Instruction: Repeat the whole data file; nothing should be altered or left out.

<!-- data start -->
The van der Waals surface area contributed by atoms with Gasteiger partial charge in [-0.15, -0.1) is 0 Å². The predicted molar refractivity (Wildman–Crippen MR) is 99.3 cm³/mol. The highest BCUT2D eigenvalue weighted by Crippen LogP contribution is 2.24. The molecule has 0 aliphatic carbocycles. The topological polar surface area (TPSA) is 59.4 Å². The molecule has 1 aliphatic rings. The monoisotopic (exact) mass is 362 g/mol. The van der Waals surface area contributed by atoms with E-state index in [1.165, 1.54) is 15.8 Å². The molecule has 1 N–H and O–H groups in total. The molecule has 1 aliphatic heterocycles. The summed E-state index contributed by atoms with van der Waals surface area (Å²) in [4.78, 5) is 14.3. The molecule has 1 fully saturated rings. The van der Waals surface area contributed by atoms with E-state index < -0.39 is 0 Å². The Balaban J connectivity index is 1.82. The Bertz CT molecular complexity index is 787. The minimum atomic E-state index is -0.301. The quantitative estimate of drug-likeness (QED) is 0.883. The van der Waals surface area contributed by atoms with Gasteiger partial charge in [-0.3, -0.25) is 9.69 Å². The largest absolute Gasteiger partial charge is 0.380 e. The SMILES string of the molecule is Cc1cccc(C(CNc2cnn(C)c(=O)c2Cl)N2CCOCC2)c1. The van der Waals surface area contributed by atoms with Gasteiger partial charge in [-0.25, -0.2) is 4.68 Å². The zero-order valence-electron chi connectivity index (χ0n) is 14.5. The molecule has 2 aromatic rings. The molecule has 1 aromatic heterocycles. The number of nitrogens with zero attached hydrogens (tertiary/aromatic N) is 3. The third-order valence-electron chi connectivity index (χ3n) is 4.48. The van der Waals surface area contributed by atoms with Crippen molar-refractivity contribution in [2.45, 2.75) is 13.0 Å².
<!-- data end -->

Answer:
The van der Waals surface area contributed by atoms with Gasteiger partial charge in [-0.15, -0.1) is 0 Å². The predicted molar refractivity (Wildman–Crippen MR) is 99.3 cm³/mol. The highest BCUT2D eigenvalue weighted by Crippen LogP contribution is 2.24. The molecule has 0 aliphatic carbocycles. The topological polar surface area (TPSA) is 59.4 Å². The molecule has 1 aliphatic rings. The monoisotopic (exact) mass is 362 g/mol. The van der Waals surface area contributed by atoms with E-state index in [1.165, 1.54) is 15.8 Å². The molecule has 1 N–H and O–H groups in total. The molecule has 1 aliphatic heterocycles. The summed E-state index contributed by atoms with van der Waals surface area (Å²) in [4.78, 5) is 14.3. The molecule has 1 fully saturated rings. The van der Waals surface area contributed by atoms with E-state index < -0.39 is 0 Å². The Balaban J connectivity index is 1.82. The Bertz CT molecular complexity index is 787. The minimum atomic E-state index is -0.301. The quantitative estimate of drug-likeness (QED) is 0.883. The van der Waals surface area contributed by atoms with Gasteiger partial charge in [-0.3, -0.25) is 9.69 Å². The largest absolute Gasteiger partial charge is 0.380 e. The SMILES string of the molecule is Cc1cccc(C(CNc2cnn(C)c(=O)c2Cl)N2CCOCC2)c1. The van der Waals surface area contributed by atoms with Gasteiger partial charge in [-0.25, -0.2) is 4.68 Å². The zero-order valence-electron chi connectivity index (χ0n) is 14.5. The molecule has 2 aromatic rings. The molecule has 1 aromatic heterocycles. The number of nitrogens with zero attached hydrogens (tertiary/aromatic N) is 3. The third-order valence-electron chi connectivity index (χ3n) is 4.48. The van der Waals surface area contributed by atoms with Crippen molar-refractivity contribution in [2.45, 2.75) is 13.0 Å².